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I've read so many books that sometimes it's hard to keep track of them, but I guess that's one of the few problems with being an extremely avid reader! Atlas Shrugged was an incredible book! I don't know about a game changer, but the entire time I was reading it I was totally enthralled by the concepts in the book.

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10 hours ago, scottcraft said:

I've read so many books that sometimes it's hard to keep track of them, but I guess that's one of the few problems with being an extremely avid reader! Atlas Shrugged was an incredible book! I don't know about a game changer, but the entire time I was reading it I was totally enthralled by the concepts in the book.

Awesome!

It didn't change my life, either, since I had agreed with and already understood much, if not all, of her prophecy/philosophy (well, at least the stuff that didn't fly over my head!). But (you're not supposed to start a sentence with the word But, right?), it was the most meaningful, powerful and important book I'd ever picked up. If it matches one's way of thinking, it provides reinforcement and clarity. If, however, one see things from a different angle, it enlightens and shows a new approach to seeing the world. 

It presented a vivid depiction of concepts, many of which aren't easy to articulate (for example, NOT a spoiler...the demise of the car company, the effects of the regulations, etc). We'd all be better off as a nation if everyone read it.

Realizing I missed much, I read it a second time and added a third reading to my bucket list (along with being able to clasp my hands in Cow Face pose). I, sort of, gave up half way through the third reading, though, but will pick it up again. I've corresponded with people that have read it ten times.

I strongly urge you to read her quasi-autobiography ‘We The Living", which will help you understand the foundation of her thinking. Seeing from whence she came reinforces the authority for her to speak.  I didn't enjoy (nor really get) "The Fountainhead"

You can try her novella "Anthem" which, at 39? pages can be read in one sitting. It dovetails with Atlas and provides a comically ironic mirror, considering the length of the speech.

 

Who is John Galt?

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On 7/27/2015, 9:12:33, KristiSmithYoga said:

Bar none, it would be the teachings of J. Krishnamurti that are compiled into "Think on these Things". I read that book in 1999, and it inspired met to live in a manner that was in absolute sync with my core values. For me and during that period of my life it meant giving up everything I owned and dropping out of Purdue (despite being on the Deans' List) to become homeless and serve others via social justice activism. Not that Krishnamurti encourages that explicitly, but his words resonated about the importance of authenticity. I actually blogged about this not that long ago. Oh, and though I didn't realize it for many years, what I was reading was yoga! Go figure ;)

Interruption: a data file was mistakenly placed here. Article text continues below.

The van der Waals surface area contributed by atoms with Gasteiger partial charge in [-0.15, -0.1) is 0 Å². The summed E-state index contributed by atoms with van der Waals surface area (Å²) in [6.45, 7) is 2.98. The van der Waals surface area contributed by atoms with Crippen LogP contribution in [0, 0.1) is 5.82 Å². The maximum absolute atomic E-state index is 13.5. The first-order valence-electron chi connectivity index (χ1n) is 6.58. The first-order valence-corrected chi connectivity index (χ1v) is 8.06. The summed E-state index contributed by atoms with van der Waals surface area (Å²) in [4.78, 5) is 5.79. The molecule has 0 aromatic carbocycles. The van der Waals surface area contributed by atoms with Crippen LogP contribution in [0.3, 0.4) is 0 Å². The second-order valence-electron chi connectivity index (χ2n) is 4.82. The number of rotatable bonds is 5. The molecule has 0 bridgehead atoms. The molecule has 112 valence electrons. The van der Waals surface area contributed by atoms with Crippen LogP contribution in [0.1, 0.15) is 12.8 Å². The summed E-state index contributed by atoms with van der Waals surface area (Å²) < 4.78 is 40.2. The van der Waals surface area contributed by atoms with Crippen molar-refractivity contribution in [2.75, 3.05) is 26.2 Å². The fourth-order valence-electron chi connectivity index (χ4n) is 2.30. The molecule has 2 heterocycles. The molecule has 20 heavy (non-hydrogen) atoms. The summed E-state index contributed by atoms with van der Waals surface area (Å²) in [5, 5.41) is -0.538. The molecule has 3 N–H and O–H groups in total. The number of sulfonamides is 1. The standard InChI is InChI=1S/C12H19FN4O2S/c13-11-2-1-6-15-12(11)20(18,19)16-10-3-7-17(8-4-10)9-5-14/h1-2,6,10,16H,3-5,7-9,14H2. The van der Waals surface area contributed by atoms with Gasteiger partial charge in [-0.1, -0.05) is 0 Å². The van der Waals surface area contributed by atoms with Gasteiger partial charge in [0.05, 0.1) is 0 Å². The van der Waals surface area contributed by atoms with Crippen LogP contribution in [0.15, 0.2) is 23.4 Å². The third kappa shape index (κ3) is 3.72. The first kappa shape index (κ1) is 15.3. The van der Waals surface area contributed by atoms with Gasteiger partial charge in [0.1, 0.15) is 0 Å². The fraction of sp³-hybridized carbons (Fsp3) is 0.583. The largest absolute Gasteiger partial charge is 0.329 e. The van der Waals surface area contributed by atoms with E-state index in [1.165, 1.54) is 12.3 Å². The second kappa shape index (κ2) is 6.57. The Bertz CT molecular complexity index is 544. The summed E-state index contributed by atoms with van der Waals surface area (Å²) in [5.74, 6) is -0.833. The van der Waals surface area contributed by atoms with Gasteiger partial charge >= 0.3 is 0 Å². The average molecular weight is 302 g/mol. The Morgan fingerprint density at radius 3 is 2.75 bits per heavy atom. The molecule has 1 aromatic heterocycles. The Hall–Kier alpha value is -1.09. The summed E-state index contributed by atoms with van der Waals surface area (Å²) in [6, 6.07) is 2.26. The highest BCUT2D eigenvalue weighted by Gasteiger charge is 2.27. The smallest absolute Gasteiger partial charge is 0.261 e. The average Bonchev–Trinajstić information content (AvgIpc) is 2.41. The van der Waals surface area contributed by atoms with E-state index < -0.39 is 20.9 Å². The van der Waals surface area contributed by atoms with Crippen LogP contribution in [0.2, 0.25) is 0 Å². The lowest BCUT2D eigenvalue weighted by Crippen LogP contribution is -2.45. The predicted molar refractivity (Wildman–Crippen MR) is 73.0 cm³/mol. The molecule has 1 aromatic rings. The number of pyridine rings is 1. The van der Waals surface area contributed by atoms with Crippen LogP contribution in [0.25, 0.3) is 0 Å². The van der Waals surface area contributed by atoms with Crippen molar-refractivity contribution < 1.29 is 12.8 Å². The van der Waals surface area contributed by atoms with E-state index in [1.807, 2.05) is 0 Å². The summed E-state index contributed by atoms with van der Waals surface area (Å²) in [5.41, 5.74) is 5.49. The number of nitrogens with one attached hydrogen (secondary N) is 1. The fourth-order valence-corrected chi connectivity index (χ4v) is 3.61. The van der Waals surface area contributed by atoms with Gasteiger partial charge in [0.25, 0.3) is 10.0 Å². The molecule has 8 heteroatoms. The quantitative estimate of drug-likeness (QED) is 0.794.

Wow, Kristi.  What courage it took for you to take such a leap.  I admire you for it.

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Every time I finish a great book, I feel like it changes me.  More accurately, I feel like I've grown in some way either intellectually or emotionally.  Sometimes the timing of reading the book is relevant, as in this case.  I just finished reading Sarah's Key.  I believe this book hit me more poignantly because of my recent trip to Paris.  The characters were beautifully and maddeningly human.  The story was painful to read, but the sub-themes helped to, if not lighten the mood, then at least distract from it some times.  It was shocking to learn such an important part of history that was never taught in my schools.  The events of this book made me look at WWII and France in a more complex light.  This novel also made sense of some of the personal-to-Paris memorials that were a bit mysterious to me during my recent wanderings.  I plan to read another by Tatiana de Rosnay very soon.  

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For me, the ultimate book is  "The Little Prince"  (or "Le Petit Prince").

It's an extremely easy read, but in between the lines there's so much truth about what's truly important in life and it makes you really reconsider the things you think are important in your life. I read a couple of pages every time I can't sleep at night.

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It is your acting not only reading that will get you the best results. These 2 books gave me the framework that I need to take action.

1. The Alchemist – by Paulo Coelho
2. 7 Habits Of Highly Effective People – by Stephen R. Covey

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The Snowball: Warren Buffett and the Business of Life by Alice Schroeder
The Intelligent Investor by Benjamin Graham
Der Prozeß by Franz Kafka